Electronic discussion provides teachers with a natural framework for teaching critical thinking because it captures the best of both traditional writing assignments and in-room discussions.
Digital storytelling combines the art of telling stories with any of a variety of available multimedia tools, including graphics, audio, video animation, and Web publishing. Digital Storytelling is a way to engage learners and teachers into the creation of different stories.
- Library of resources
- Learning activities
Educational Goals and Objectives
Teachers can use Digital Storytelling in many ways, from introducing new material to helping students learn to conduct research, synthesize large amounts of content and gain expertise in the use of digital communication and authoring tools. It also can help students organize these ideas as they learn to create stories for an audience, and present their ideas and knowledge in an individual and meaningful way.
Educational Goals of Digital Storytelling for Teachers:
- Appeal to the diverse learning styles of the students by using Digital Storytelling as a presentation media;
- Generate interest, attention and motivation for the "digital generation" kids in our classrooms;
- Capitalize on the creative talents of your own students as they begin to research and tell stories of their own;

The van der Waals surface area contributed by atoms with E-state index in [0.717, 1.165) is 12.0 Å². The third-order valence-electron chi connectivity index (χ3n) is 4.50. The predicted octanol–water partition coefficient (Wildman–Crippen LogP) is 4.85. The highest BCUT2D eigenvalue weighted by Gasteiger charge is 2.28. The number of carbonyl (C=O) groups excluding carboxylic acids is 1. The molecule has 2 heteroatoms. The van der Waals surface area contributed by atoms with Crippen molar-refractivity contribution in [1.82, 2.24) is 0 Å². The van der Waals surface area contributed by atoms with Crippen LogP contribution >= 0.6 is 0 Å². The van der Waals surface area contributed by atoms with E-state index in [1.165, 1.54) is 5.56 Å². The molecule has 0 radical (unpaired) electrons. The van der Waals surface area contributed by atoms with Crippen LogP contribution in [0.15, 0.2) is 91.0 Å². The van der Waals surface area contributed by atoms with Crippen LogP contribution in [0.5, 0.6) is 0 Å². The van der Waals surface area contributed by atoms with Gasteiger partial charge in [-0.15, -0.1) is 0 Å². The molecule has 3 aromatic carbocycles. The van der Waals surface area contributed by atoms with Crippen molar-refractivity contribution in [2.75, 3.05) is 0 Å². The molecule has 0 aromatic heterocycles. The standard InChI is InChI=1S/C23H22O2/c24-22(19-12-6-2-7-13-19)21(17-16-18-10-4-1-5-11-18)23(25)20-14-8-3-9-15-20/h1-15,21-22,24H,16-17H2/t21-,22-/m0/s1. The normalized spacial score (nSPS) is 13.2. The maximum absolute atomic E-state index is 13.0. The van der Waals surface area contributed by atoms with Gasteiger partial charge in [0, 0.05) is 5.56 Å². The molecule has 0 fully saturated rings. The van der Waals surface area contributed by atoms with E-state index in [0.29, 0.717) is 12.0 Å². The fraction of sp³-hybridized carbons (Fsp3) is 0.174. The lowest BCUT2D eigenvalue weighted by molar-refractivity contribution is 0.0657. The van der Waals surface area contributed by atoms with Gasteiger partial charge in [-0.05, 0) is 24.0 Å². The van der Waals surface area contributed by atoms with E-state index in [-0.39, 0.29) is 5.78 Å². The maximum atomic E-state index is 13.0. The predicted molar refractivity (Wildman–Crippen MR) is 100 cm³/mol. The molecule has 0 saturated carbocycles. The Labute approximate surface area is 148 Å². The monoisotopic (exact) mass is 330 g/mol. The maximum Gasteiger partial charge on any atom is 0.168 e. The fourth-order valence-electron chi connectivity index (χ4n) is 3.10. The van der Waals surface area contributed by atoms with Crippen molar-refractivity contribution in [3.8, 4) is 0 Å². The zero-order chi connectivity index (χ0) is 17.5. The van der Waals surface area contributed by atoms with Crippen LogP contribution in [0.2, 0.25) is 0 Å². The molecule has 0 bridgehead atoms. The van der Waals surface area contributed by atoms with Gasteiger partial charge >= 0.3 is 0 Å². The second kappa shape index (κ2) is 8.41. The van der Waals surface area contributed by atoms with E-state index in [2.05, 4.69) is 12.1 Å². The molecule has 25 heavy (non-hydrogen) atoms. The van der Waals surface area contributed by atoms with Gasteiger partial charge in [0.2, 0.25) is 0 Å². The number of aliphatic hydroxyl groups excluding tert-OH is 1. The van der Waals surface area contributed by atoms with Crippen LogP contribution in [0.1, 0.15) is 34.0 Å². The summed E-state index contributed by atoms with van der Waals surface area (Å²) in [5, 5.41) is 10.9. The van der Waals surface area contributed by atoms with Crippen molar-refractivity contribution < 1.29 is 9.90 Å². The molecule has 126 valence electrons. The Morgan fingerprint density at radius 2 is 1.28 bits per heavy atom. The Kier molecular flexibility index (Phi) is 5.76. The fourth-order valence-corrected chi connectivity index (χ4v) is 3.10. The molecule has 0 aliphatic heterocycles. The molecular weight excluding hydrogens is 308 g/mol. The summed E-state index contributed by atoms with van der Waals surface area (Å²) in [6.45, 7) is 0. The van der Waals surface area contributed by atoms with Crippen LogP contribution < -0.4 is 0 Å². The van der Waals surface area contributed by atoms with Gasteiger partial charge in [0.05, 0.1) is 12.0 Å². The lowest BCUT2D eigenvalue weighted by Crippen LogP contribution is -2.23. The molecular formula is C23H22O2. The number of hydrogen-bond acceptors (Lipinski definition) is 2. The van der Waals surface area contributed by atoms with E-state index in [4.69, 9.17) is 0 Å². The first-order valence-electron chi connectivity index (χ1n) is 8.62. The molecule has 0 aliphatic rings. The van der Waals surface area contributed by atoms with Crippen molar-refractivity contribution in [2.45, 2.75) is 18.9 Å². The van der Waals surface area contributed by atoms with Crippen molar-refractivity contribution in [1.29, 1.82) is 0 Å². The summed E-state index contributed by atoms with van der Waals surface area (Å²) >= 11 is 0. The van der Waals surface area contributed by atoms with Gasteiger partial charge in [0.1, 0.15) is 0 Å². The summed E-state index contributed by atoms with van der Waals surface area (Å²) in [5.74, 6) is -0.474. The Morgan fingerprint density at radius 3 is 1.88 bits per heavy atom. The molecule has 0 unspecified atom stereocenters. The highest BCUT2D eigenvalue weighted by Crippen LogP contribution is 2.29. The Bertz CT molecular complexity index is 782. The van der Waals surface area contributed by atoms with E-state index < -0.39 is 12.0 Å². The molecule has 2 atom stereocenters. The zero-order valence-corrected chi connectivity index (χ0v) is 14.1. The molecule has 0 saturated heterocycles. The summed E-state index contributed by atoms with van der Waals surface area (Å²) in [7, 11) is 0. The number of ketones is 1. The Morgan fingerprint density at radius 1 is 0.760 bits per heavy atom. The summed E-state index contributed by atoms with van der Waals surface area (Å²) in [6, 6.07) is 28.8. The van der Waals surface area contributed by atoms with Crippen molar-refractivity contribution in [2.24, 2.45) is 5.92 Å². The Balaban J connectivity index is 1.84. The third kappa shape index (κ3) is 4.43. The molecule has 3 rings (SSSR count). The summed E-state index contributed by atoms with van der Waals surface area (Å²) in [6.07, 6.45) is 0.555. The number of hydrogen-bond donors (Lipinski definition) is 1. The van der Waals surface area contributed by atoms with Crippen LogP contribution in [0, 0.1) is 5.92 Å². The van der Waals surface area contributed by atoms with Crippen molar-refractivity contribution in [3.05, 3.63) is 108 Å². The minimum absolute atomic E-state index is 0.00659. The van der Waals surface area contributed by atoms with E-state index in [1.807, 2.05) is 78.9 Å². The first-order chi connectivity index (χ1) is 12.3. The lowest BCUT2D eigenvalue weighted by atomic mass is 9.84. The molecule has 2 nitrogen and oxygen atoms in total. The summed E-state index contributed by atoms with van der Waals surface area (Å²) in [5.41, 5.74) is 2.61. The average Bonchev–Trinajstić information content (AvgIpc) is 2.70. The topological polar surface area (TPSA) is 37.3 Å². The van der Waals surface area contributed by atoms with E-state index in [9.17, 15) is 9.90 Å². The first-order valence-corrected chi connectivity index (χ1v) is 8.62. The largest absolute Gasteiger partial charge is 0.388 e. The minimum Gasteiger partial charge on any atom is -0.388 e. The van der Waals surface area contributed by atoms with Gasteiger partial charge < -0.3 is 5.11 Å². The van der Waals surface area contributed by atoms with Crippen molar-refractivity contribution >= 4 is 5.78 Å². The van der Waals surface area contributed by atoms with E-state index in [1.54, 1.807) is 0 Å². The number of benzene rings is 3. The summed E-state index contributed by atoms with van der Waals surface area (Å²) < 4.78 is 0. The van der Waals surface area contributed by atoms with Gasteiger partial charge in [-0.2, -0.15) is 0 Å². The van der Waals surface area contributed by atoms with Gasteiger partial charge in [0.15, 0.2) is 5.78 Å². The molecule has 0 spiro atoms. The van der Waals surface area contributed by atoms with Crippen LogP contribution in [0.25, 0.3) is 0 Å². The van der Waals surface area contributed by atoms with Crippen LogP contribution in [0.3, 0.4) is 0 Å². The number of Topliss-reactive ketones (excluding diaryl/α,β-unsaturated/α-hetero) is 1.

- Publish student work on the Internet, where their peers can view it and criticize it.Educational Goals of Digital Storytelling for Learners:
- Learn to use the Internet to research rich, deep content while analyzing and synthesizing a wide range of content;
- Develop communications skills by learning to ask questions, express opinions, construct narratives and write for an audience;
- Increase computer skills using software that combines a variety of multimedia including text, still images, audio, video and web publishing.
Individual reflection practices
If we interpret reflection practice as something that illuminates what the self and others have experienced, is this an individual or collective activity?
Individual reflection need not be sequestered from collective reflection. In fact, they can be mutually supportive of each other inside of the same learning process. For example, in a reflection group focused on individual practice, each person takes a turn recounting a key event and getting feedback on analyzing it, naming assumptions, making connections, and formulating critical questions that emerge.
In one version of an organizational learning process, each student identifies significant events from the perspective of their role, allowing the group to craft collective learning through exploring the connections across those multiple perspectives. Each of these reflection processes is oriented differently according to the aim of the specific learning needs, yet each relies on retaining the complexity of the differences in the group. And although both processes are oriented around inquiry into experience in order to learn, each will yield different types of questions.
The kinds of questions that emerge from reflection aimed at individual experience tend to relate to the development of practitioner thinking, whereas reflection oriented around collective work often yields questions connected to aligning actions with organizational values and goals (more information about evaluation is available in Module 4).
MOSEP Project - http://wiki.mosep.org/Mosep/
The project is managed by the Salzburg Research Forschungsgesellschaft , if you have any questions or contributions, please contact the project co-ordinator Wolf Hilzensauer